Behold America’s first marijuana tourism company: My 420 Tours.
Two Denver entrepreneurs with ties to the medical marijuana industry recently gave the green light to the nation’s first marijuana tour with packaged trips to what they’re calling World Cannabis Week in Denver. The event runs from April 17 to April 23 in honor of the April 20 (4/20) “cannabis holiday.”
“World Cannabis Week will be the Napa Valley of cannabis tours,” CEO of My 420 Tours James Walker proclaimed. “We are excited to show our guests the level of professionalism, care and craftsmanship our industry offers.”
Walker added that he was “pleased to be the first to offer a quality vacation package that combines the vibrant Downtown Denver with an exciting 420 experience.”
My 420 Tours promises 420-friendly transportation, a stay at a 420-friendly hotel and daily 420 happy hours, as well as grow classes, cannabis cooking school, hash making labs, grow and dispensary tours, and optional 420 concerts. Prices for the debut tours start at $550, and most appeared to be sold out by Monday evening.
Under Amendment 64, passed by Colorado voters in November, marijuana became a legal substance for recreational use statewide.
But sales, except to medical marijuana patients, remain illegal for at least a few more months. To skirt the law, Walker and business partner Matt Brown say they will merely provide access to events, such as the High Times Cannabis Cup, where the drug will likely be shared freely. Tours will also include “legal sampling, tasting and sharing” through the educational seminars.
My 420 Tours claims future excursions may revolve around summer activities, skiing and snowboarding in the winter or possibly a mountain spa retreat -- all with cannabis, of course.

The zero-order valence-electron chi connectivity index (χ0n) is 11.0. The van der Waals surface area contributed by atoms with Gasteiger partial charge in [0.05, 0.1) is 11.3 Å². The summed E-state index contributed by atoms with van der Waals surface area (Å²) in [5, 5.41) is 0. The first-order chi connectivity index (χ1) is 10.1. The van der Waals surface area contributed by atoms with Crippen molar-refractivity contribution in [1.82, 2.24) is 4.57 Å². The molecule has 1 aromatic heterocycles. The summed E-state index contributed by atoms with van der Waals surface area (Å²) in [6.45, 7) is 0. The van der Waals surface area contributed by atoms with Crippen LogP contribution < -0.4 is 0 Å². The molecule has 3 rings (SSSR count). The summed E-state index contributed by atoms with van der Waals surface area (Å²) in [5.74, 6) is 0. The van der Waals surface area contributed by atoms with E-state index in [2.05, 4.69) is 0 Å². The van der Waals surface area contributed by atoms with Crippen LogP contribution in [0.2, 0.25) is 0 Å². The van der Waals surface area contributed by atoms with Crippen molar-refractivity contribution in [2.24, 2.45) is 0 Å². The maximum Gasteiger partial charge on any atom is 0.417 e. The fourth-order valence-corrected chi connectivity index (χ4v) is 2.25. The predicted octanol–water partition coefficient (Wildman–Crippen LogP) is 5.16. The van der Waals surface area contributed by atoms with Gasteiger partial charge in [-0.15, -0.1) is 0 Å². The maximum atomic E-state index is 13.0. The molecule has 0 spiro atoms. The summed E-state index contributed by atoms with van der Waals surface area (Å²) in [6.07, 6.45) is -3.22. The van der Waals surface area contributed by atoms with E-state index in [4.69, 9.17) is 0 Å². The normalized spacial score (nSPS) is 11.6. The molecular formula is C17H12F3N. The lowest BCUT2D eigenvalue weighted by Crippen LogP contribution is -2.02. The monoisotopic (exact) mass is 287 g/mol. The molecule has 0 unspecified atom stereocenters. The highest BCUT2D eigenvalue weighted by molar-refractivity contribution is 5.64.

Some believe Walker and Brown could be the first to dip their toes in a highly profitable industry.
The cannabis trade publication Medical Marijuana Business Daily claimed in a recent article that, once pot is available for purchase by visitors at recreational marijuana stores next year, marijuana tourism could rival Colorado’s multibillion-dollar ski industry.
"The possibilities are endless in such a scenario, as visitors from all over the country -- and possibly from all over the world -- would flock to the state specifically to purchase and use marijuana," the publication noted. “Cannabis could easily become a top tourist draw, pumping hundreds of millions of dollars in sales tax into state coffers and rivaling Colorado’s $2.5 billion-$3 billion skiing industry.
“Visitors would not only buy cannabis and related products, they would also spend money on hotels, food and entertainment.”
To offset critics’ concerns about the diversion of marijuana to other states, Colorado’s marijuana task force has recommended that the state set limits on how much marijuana visitors can purchase from a single dispensary. In theory, this would make it difficult to stockpile large quantities for distribution in another state.
The Denver Post reports that the entrepreneurs behind America’s first marijuana tour company reached out to Colorado tourism officials for marketing assistance, but the organization was less than enthusiastic.
“There’s way too much to see and do in Colorado to use marijuana tourism as a platform for marketing our state,” Colorado Tourism Office Director Al White told the paper.
White said that, though he appreciated the pair’s “entrepreneurial spirit,” tourism leaders in the state continue to believe that promoting legal marijuana could hurt Colorado’s image as a destination for wholesome outdoor family fun.
“Legalized marijuana promotes just the opposite,” he said.
In other words, they want to endorse a different type of “Rocky Mountain High.”
Mark Johanson is the travel editor at the International Business Times. He has traveled to and written about more than 30 nations and territories on every continent except...